The Siege of Zara or Siege of Zadar (Croatian: Opsada Zadra, Hungarian: Zára ostroma; 10–24 November 1202) was the first major action of the Fourth Crusade and the first attack against a Catholic city by Catholic crusaders. The crusaders had an agreement with Venice for transport across the sea, but the price far exceeded what they were able to pay. Venice set the condition that the crusaders help them capture Zadar (or Zara), a constant battleground between Venice on one side and Croatia and Hungary on the other, whose king, Emeric, pledged himself to join the Crusade. Although some of the crusaders refused to take part in the siege, the attack on Zadar began in November 1202 despite letters from Pope Innocent III forbidding such an action and threatening excommunication. Zadar fell on 24 November and the Venetians and the crusaders sacked the city. After spending the winter in Zadar the Fourth Crusade continued its campaign, which led to the Siege of Constantinople.

Sverre of Norway

Sverre Sigurdsson (Old Norse: Sverrir Sigurðarson) (c. 1145/1151 – 9 March 1202) was the King of Norway from 1184 to 1202. He married Margareta Eriksdotter, the daughter of the Swedish king Eric IX, by whom he had the daughter Kristina Sverresdotter.

Many consider him one of the most important rulers in Norwegian history. He assumed power as the leader of the rebel party known as the Birkebeiner in 1177, during their struggle against King Magnus Erlingsson. After Magnus fell at the Battle of Fimreite in 1184, Sverre ruled as sole king of Norway. Differences with the Church, however, led to his excommunication in 1194. Another civil war began against the church-supported Baglers, which lasted beyond Sverre's death in 1202.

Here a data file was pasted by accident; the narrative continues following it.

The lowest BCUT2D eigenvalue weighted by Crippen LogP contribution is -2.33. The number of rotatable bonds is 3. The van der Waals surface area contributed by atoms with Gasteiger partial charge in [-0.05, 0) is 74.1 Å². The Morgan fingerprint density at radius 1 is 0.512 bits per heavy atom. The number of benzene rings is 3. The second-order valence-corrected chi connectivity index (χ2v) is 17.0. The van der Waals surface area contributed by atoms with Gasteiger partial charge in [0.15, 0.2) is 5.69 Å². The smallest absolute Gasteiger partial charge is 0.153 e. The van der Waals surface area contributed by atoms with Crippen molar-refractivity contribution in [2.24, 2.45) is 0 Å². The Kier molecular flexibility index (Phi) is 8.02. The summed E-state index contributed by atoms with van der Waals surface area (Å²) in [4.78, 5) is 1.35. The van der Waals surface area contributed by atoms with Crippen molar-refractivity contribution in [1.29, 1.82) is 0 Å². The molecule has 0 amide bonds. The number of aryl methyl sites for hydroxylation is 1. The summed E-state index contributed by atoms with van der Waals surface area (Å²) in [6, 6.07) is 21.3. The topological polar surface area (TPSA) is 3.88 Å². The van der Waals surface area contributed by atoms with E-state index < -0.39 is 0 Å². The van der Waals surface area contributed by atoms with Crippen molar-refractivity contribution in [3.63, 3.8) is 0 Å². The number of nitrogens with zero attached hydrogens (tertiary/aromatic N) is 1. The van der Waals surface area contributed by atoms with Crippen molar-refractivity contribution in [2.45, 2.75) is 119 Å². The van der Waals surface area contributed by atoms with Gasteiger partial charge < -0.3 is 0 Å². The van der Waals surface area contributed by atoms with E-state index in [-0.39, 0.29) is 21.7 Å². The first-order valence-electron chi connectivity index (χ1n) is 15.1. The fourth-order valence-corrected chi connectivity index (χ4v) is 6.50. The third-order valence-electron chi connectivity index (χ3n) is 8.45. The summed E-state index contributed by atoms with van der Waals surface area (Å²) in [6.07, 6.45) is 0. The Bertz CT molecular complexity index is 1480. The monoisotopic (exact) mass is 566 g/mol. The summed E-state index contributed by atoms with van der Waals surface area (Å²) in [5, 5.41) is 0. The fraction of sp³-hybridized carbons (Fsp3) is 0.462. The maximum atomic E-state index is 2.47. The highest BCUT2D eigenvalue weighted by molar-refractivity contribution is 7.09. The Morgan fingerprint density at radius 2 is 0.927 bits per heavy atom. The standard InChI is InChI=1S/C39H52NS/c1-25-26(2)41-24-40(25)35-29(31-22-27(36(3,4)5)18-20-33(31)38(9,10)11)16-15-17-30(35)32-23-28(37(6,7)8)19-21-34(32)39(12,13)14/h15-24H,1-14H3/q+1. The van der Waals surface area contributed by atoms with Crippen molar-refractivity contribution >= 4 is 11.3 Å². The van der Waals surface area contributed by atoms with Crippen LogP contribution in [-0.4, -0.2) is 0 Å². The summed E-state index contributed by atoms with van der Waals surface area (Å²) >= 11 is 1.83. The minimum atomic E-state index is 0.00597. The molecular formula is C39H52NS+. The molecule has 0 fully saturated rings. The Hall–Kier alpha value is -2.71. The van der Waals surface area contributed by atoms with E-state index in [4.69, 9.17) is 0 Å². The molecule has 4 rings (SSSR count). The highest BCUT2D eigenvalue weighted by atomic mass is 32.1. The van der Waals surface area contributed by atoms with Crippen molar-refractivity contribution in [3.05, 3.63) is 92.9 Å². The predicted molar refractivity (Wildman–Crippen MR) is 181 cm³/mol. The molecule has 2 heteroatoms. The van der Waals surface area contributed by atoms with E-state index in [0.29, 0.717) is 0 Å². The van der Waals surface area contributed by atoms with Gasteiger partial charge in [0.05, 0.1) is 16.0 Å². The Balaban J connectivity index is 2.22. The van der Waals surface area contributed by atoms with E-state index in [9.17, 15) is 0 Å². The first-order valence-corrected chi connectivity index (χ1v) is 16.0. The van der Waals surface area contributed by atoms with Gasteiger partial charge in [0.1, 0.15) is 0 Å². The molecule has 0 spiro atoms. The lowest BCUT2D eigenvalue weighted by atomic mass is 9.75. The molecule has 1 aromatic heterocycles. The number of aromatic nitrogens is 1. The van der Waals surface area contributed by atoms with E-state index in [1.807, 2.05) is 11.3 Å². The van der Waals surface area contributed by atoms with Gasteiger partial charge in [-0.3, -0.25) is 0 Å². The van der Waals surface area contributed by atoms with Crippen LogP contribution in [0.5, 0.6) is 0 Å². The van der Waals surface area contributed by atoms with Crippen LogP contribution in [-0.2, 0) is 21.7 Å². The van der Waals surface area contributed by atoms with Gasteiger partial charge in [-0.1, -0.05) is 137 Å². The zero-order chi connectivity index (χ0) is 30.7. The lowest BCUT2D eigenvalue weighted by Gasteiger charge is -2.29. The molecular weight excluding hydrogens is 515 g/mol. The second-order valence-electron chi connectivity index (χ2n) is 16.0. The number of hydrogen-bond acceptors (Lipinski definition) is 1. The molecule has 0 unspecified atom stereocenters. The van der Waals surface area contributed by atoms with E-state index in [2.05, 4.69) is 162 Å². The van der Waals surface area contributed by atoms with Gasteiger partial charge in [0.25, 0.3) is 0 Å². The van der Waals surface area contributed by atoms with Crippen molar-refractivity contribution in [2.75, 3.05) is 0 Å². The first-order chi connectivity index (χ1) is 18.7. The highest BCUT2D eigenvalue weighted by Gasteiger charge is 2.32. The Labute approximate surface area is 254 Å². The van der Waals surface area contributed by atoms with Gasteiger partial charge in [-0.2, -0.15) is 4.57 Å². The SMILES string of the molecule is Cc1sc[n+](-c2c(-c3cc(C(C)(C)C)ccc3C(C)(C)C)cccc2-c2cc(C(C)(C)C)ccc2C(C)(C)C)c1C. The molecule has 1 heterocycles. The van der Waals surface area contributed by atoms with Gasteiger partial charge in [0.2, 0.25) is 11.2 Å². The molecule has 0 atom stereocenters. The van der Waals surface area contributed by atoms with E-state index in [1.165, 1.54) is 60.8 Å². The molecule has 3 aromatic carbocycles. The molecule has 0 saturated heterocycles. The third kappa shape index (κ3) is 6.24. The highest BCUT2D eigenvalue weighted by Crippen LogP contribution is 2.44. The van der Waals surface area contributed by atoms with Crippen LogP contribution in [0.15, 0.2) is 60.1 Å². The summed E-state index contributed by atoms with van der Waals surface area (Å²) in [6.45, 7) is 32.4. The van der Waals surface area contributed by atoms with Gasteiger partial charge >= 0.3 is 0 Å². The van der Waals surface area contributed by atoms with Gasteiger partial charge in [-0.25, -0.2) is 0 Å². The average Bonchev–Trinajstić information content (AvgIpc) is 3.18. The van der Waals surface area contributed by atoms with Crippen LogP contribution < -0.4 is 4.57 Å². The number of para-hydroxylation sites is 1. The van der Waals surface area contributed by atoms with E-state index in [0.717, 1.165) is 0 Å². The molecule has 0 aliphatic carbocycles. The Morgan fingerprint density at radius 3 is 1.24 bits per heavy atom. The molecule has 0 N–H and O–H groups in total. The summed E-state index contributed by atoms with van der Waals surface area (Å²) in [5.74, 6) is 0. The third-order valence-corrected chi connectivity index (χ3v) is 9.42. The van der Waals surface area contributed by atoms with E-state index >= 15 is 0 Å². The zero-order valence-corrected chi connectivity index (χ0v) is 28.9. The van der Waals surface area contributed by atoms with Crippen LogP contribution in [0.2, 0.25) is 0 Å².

The most important historical source on Sverre's life is his biography, Sverris saga, in part written while Sverre was alive. This saga is likely biased, since the foreword states that part was written under Sverre's direct sponsorship. Correspondence between the Pope and the Norwegian bishops can be used as an alternate source when it comes to church affairs. The saga and the letters mostly agree about the hard facts.

Supposedly, King Sverre was short, so he usually directed his troops from horseback during battles. The contrast is great to the traditional Norse warrior ideals where the king was expected to lead his men from the front of the battle line. Sverre was a talented improviser, both in political and military life. His innovative tactics often helped the Birkebeiners against more tradition-bound opponents. During battle he had his men operate in smaller groups, while previously tactics similar to the shield wall had been preferred. This made the Birkebeiners more mobile and adaptable.